Mueller indicts 13 Russian nationals over 2016 election interference.
I wrote the book. Excerpt from, The Hunt For Red November.
AT SEVEN PM, Eastern Standard Time a black Chevrolet Impala eased through the front gates of Senator McRae’s house instead of his usual black Lincoln Navigator. It turned left and headed east on O Street and ambled slowly down the prosperous street until it reached Wisconsin Avenue.
“Black Impala,” Alvarez radioed The Team.
Inside the Impala the viral seventy year old senator from Alabama waited for an opening in traffic so that he could turn left onto Wisconsin Avenue NW.
“Rabbit is signaling a left turn onto Wisconsin,” Kaslowski radioed back.
While McRae waited, he switched on the car’s radio. It was already set to his favorite country and western radio station. Garth Brooks’ ‘The Dance’ was playing. And the Senator tapped his foot to the beat as he swung the Chevrolet into heavy Friday night traffic.
He was uplifted knowing that Sergei Ivanovich had in his top inside jacket pocket an envelope with his name on it containing five hundred thousand dollars. And all he had to do to earn it was tell him where President Khamis was scheduled to hold his next few campaign rallies. Simple. It wasn’t like he was giving away top military secrets. He was just giving Sergei something that in a few days would be public knowledge, anyway.
Behind the Impala, Kaslowski noted that traffic was till heavy and brisk even at this hour. And McRae was cruising along at about forty-five mph confident of where he was going. Within minutes, he’d passed the Artist’s Proof Gallery without slowing.
“Looks like the Brits after all,” radioed Kaslowski.
McRae turned up the music tuning out that little nagging voice that something wasn’t quite right. But he had no choice. If he didn’t play along with the Russians he’d never get enough money to pay Shaquita to keep her mouth shut. He smirked at the irony of that thought. It was that damn wonderful mouth of hers that had gotten him into this mess. She had pictures.
He was thinking about Shaquita and almost missed his exit. He took a sudden hard right onto R Street cutting off a bus full of tourist heading to the Dunbarton Oaks Museum for a night of partying under the stars.
“Bastard!” yelled Kaslowski as he watched the tour bus nearly get rammed from behind as the driver slammed on the brakes trying to avoid hitting McRae’s vehicle.
“Johnson! I can’t make the turn without him noticing me.”
“I got you Big Guy,” answered Johnson who quickly weaved through traffic and made the turn onto R Street staying two car lengths behind McRae’s Impala. But when McRae drove passed the Museum and parked across from Lover’s Lane, he handed off to Madison and continued down the street. He slowed down and watched as McRae got out of his car and walked casually into the park.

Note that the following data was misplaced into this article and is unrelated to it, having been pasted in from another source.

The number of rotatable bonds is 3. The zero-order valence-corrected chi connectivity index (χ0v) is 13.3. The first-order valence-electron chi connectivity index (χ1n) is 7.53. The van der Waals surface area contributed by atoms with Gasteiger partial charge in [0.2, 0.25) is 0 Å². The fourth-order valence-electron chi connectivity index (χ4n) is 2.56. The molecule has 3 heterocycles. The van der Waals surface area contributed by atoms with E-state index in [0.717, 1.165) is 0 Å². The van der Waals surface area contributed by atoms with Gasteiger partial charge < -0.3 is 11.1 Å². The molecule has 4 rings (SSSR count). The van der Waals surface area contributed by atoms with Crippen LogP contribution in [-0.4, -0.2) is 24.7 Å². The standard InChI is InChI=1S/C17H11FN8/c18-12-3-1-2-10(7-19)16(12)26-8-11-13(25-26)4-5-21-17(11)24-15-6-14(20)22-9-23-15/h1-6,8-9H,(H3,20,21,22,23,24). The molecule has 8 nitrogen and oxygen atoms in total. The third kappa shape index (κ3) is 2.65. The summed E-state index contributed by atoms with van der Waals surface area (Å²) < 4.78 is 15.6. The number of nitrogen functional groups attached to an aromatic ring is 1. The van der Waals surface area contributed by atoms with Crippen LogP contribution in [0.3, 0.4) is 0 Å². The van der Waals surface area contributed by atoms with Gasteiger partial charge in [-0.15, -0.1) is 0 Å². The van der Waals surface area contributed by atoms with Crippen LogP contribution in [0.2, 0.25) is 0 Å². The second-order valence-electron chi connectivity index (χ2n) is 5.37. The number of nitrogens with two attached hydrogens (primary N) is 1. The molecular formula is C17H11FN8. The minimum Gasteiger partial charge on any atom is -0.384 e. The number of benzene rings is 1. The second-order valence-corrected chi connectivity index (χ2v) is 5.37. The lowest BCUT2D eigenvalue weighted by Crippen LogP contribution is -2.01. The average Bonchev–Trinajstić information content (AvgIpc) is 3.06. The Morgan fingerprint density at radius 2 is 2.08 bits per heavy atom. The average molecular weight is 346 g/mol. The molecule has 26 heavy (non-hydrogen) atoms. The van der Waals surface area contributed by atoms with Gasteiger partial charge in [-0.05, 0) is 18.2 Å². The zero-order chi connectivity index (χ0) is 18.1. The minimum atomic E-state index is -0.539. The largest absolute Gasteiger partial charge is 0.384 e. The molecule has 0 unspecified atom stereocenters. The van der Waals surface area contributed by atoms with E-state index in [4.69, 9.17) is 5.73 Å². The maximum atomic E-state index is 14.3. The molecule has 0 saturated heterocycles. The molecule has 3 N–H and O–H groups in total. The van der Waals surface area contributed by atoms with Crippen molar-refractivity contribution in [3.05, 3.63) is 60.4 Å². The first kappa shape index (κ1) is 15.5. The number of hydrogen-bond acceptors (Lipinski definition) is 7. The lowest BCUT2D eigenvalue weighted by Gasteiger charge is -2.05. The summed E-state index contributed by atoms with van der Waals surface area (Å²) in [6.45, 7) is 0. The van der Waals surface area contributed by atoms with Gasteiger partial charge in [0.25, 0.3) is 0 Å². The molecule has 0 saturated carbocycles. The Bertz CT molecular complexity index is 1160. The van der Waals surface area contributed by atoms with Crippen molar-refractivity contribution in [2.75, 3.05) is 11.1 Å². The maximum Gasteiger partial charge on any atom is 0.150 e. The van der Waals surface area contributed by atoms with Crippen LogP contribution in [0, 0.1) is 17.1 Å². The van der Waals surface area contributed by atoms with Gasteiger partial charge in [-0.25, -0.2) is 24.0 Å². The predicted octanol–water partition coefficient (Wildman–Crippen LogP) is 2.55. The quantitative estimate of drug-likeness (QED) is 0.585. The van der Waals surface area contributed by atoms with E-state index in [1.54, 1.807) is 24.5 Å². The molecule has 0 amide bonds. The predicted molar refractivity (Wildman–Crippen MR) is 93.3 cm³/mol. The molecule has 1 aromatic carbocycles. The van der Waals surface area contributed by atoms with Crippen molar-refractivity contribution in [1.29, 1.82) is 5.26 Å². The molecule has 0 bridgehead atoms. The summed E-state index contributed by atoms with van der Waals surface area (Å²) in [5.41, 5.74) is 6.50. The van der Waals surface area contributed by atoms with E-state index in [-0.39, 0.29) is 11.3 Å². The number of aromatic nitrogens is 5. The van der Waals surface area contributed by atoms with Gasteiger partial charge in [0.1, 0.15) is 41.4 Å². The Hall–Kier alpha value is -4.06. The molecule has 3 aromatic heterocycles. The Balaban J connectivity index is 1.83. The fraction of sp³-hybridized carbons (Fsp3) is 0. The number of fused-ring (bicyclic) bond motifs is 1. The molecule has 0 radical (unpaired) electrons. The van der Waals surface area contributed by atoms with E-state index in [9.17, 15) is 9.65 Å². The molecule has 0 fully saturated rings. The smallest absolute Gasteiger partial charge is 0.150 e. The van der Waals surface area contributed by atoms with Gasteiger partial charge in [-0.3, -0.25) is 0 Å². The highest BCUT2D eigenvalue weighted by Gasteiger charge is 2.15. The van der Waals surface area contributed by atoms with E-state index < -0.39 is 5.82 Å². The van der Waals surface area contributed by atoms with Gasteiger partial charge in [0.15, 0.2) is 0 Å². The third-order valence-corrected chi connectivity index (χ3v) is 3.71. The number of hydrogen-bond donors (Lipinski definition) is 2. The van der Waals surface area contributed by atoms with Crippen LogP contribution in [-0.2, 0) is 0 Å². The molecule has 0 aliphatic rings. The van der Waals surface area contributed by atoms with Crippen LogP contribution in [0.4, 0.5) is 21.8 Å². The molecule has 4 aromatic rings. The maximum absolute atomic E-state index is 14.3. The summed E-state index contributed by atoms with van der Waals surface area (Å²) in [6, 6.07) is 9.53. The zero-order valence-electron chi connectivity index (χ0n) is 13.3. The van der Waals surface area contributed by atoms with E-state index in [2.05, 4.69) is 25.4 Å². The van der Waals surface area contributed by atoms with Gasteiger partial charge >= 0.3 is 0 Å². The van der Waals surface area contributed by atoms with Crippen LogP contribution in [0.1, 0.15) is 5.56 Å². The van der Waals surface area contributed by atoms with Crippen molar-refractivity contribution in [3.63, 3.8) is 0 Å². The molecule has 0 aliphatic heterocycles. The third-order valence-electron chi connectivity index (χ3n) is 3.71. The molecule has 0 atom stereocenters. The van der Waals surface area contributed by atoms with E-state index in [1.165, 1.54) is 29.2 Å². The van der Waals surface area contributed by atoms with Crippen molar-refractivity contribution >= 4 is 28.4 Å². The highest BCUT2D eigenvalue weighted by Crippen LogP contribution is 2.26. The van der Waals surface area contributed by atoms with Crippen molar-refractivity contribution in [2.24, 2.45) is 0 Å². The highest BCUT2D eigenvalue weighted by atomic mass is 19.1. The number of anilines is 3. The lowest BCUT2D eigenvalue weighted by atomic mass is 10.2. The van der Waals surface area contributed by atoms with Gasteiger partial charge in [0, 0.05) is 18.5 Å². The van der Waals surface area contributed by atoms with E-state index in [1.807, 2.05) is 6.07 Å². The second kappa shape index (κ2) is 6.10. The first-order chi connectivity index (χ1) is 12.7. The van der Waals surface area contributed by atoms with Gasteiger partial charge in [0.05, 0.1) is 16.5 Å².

“Chief,” said Johnson into his mike, I guess we’re going to need you and that Harley. The Rabbit is out of the hole. Walking west into the park at Lover’s Lane.”
“Lover’s Lane?” Madison asked.
Madison pulled the Harley to a stop at the junction of R Street and Lover’s Lane behind McRae’s car. He pushed the visor of his helmet up, jumped off the bike, and hurried into the park after McRae.
McRae seemed in no particular hurry Madison noted. His steps were springy and light for an old man in his seventies. Madison treaded lightly trying not to alert McRae to his presence. He was sure Johnson was somewhere near keeping his eyes on McRae, too, from a different angle. And Kaslowski had, by now, turned the Mercedes around and was making his way back to them. But he dared not speak for fear McRae would hear. He had to trust his men and their training.
It was growing dark as McRae walked passed the Lovers Lane Pool and Pavilion before wandering off the concrete footpaths and heading deeper into the park.
As Madison watched McRae wander through the heavily overgrown area that was thick with Box Elder trees, Roundleaf Greenbriars, New York ferns, and fallen leaves, he realized that this was not McRae’s first time meeting with The Russian. He wondered how many times McRae had done this.
Madison’s earpiece came alive with Alvarez’s voice.
“Chief. If you’re hearing me. You’re getting close to Rock Creek. On the other side is Embassy Row.”
McRae came to a stop. He turned looking behind him and Madison ducked behind a large tree. As Madison held his breath, he heard the rustle of leaves coming from north of where McRae was standing.
“Welcome, comrade. So good to see you, again.”
It was Sergei Ivanovich. In the flesh. Madison pulled out his phone and started recording.
“I’ve asked you not to call me that,” McRae scolded.
“Comrades. Co-conspirators. What is in a name? Ivanovich smiled. Do you have what I need?”
“Why do need to know where Khamis is holding his campaign rallies?”
“You leave that to me. Do you have the list?”
“Are you planning on assassinating Khamis?”
“Questions. Questions. So many questions. Why do you need to know? Are you planning on assassinating him?”
“Of course not!” Ready snapped.
Ivanovich laughed and pulled a fat envelope from his jacket pocket and waived it at McRae.
“The President is kicking off his run with a rally in Des Moines, Iowa in three days and from there, he’s headed to the Four Corners refugee camps to show his support to the survivors.”
“Good, comrade,” insulted Ivanovich before hovering the envelope above McRae’s hand. “And the plans?”
McRae reached into his jacket pocket and pulled out a folded piece of paper and handed it to Ivanovich who in turn dropped the envelope into McRae’s waiting hand.
Ivanovich turned and walked in the direction of Rock Creek. McRae bent over and threw up all over the bright green box tree plants. When he’d finished, he pulled out a handkerchief and wiped his mouth before reversing his steps back toward his car.
Madison followed discreetly behind.
Eliza D. Ankum